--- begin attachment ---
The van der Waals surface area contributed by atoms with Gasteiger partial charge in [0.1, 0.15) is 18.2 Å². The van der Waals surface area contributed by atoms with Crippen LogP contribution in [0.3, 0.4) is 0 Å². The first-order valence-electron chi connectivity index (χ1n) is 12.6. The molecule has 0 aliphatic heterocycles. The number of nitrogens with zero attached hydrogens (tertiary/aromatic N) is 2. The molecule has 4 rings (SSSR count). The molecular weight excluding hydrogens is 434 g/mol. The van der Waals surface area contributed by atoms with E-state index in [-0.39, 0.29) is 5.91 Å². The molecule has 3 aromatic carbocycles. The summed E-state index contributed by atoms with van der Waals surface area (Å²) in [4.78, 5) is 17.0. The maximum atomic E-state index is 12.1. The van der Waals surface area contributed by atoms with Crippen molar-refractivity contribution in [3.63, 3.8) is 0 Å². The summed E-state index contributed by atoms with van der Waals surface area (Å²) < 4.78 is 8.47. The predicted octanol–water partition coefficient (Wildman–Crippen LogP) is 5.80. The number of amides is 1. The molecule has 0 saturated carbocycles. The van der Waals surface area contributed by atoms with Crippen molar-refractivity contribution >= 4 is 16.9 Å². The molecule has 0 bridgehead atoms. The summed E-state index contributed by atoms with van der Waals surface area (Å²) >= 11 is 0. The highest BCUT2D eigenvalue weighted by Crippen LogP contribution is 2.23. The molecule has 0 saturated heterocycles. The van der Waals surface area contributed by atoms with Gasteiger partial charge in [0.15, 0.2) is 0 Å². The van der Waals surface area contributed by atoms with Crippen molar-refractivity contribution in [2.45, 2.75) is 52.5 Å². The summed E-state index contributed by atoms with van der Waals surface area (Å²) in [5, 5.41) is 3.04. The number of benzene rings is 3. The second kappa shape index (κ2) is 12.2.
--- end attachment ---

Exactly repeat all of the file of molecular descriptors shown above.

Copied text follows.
The van der Waals surface area contributed by atoms with Gasteiger partial charge in [0.1, 0.15) is 18.2 Å². The van der Waals surface area contributed by atoms with Crippen LogP contribution in [0.3, 0.4) is 0 Å². The first-order valence-electron chi connectivity index (χ1n) is 12.6. The molecule has 0 aliphatic heterocycles. The number of nitrogens with zero attached hydrogens (tertiary/aromatic N) is 2. The molecule has 4 rings (SSSR count). The molecular weight excluding hydrogens is 434 g/mol. The van der Waals surface area contributed by atoms with E-state index in [-0.39, 0.29) is 5.91 Å². The molecule has 3 aromatic carbocycles. The summed E-state index contributed by atoms with van der Waals surface area (Å²) in [4.78, 5) is 17.0. The maximum atomic E-state index is 12.1. The van der Waals surface area contributed by atoms with Crippen molar-refractivity contribution in [3.63, 3.8) is 0 Å². The summed E-state index contributed by atoms with van der Waals surface area (Å²) < 4.78 is 8.47. The predicted octanol–water partition coefficient (Wildman–Crippen LogP) is 5.80. The number of amides is 1. The molecule has 0 saturated carbocycles. The van der Waals surface area contributed by atoms with Crippen molar-refractivity contribution >= 4 is 16.9 Å². The molecule has 0 bridgehead atoms. The summed E-state index contributed by atoms with van der Waals surface area (Å²) >= 11 is 0. The highest BCUT2D eigenvalue weighted by Crippen LogP contribution is 2.23. The molecule has 0 saturated heterocycles. The van der Waals surface area contributed by atoms with Gasteiger partial charge in [0.15, 0.2) is 0 Å². The van der Waals surface area contributed by atoms with Crippen molar-refractivity contribution in [2.45, 2.75) is 52.5 Å². The summed E-state index contributed by atoms with van der Waals surface area (Å²) in [5, 5.41) is 3.04. The number of benzene rings is 3. The second kappa shape index (κ2) is 12.2.